Hand-Me-Down Swingset

Today, I shut the front door on our house of 14 1/2 years.  We had planned to move when the oldest two left for college.  Due to my husband’s terminal illness, that timeline was pushed up by five years.  I was not ready.  There were too many planned projects incomplete.  The nurseries had not been fully converted to teenager rooms.   But, it was a necessary step to simplify our life for my husband.  He can no longer tolerate clutter and chaos.  The house was just too big with too much stuff for him to function well.  We needed to downsize to prepare for when my husband can no longer work and mortgage payments will become more difficult.

So, as I say goodbye to my house, I am choosing to remember the special memories and not dwell on yet another thing we are losing.

The hand-me-down swing set in the backyard.  Loved squeezing into the two-seater swing and laughing with my toddler boys.

The yearly scarecrows standing in the front yard depicting whatever our family was into that year.  The “ball and chain” 10 yr anniversary display and the pregnant Momma ‘crow are the most memorable.

The broken trim on the living room columns were the oldest son hung his hammock and tried to swing to the ceiling.

The one laundry room tile that rocked when you stepped on it because despite my best efforts just couldn’t get that 50 yr floor level in that spot.

The monkey grass that needed to be mowed at just the right time in the spring so it would grow nicely in the summer but not get too crazy.

The Frisbee and football games across the front yard.  The homemade PVC pipe goal post.

The closet door with the height markings from not only our boys but also the previous owners’ children.  The new owners have vowed to keep up the tradition with their three.

The scuff marks on the wall in front of the bar stools where the kids sat and talked to me while I made dinner.

The boot print stain in the middle of the kitchen floor from the bozo that installed the hardwoods connecting the living spaces on the first level.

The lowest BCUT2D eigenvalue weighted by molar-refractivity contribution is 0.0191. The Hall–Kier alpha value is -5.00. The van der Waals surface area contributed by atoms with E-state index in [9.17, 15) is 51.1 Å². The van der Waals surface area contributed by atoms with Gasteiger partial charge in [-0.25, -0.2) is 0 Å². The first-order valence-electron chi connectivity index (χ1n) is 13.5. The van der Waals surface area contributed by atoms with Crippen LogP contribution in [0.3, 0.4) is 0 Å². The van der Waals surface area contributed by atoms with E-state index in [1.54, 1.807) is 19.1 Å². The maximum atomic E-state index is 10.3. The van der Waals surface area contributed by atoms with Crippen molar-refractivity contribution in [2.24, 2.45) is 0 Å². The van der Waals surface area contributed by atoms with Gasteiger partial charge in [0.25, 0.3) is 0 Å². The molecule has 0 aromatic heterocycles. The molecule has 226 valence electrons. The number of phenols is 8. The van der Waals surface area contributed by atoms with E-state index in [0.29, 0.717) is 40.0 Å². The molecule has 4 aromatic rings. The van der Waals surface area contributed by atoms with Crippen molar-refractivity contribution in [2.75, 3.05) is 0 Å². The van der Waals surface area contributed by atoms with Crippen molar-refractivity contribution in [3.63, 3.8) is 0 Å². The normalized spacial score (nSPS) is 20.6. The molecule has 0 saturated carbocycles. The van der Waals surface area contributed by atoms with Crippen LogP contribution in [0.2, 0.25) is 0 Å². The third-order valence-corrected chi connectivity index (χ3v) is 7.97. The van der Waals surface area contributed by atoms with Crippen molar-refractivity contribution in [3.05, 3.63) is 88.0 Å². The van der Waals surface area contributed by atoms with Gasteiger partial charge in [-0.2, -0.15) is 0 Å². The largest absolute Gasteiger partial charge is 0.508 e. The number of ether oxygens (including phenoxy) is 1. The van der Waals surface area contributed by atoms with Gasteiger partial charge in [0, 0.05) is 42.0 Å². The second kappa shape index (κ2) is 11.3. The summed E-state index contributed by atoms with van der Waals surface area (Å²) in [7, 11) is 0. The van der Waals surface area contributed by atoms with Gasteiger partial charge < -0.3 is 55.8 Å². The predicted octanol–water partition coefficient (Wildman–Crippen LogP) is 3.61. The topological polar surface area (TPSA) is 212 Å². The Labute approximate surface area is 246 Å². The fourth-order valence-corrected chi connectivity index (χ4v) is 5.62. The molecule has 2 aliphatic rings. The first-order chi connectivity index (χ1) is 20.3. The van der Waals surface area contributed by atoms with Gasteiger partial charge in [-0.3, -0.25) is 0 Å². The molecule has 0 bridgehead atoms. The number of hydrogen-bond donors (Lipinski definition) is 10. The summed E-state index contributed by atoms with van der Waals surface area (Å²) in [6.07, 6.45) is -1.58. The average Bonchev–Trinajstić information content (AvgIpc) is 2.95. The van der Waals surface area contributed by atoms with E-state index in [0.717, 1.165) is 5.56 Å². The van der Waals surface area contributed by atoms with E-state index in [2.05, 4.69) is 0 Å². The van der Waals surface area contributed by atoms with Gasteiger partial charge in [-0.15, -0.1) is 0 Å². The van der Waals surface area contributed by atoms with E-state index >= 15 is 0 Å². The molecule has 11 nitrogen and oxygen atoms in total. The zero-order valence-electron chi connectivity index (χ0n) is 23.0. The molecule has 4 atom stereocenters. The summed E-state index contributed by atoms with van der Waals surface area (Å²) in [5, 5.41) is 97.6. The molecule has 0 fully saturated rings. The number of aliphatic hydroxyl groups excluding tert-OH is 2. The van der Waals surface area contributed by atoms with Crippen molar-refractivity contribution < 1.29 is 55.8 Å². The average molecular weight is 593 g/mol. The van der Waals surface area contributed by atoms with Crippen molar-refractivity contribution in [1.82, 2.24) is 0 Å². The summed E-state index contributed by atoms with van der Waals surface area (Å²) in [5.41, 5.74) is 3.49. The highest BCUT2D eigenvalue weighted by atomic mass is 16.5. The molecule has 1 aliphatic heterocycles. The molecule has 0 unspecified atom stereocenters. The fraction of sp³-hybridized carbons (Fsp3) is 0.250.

The bathroom that became a storage closet that was once packed with toys, games, and craft supplies.

The laundry room pocket door that never worked quite right.

The master bathroom that we all shared for three years while the kid’s bathroom was being remodeled.

The hydrangea blue paint that I picked out for my middle son’s nursery.  It was the first house project we tackled ourselves.  It still had the shadow of the rocket ship I starched onto the wall before he was born.  He cried every night for a month when I took it down.

The sweet neighbors that became part of what we dubbed the “30 Something Group” – Lisa, Yung, and Larry (two times 30).

The riding toys that made a million laps in the shared driveway.

The yells at the teenage drivers speeding down the street.

The annual pumpkin carving party.

The strings and other contraptions hung from the 2nd floor to the first in the two story entrance.

The balls and Nerf bullets lodged in the foyer light fixture.

The Magnolia tree and its constant leaf shedding.

The lush front yard grass perfect for slip and sliding or laying on during a sunny, spring afternoon.

The front fence where you can still make out “Austin” from when he wrote his name in silly string.

The circle of glue on the front steps from the quarter that was glued there as part of Matthew’s April Fool’s Day birthday party.  The laughter over all that tried to pick it up and couldn’t.

The crack in the hallway slat door where the oldest lost his temper and punched it.

The sharpie masterpiece drawn by the baby on the hallway wall.  He was so proud.

The hours of “chase” through the circles created by the kitchen and den or living room and hallway.

The love, laughter, fights, hyperactivity, ball kicking, birthday parties, baby rocks, dinners, Legos, magic shows, kite flying, and driveway car crashes that encapsulated our family in our first home.  As I often said to my neighbors through the years, “See you on the Riviera.”  To the new homeowners, I hope you enjoy the Riviera as much as we did.

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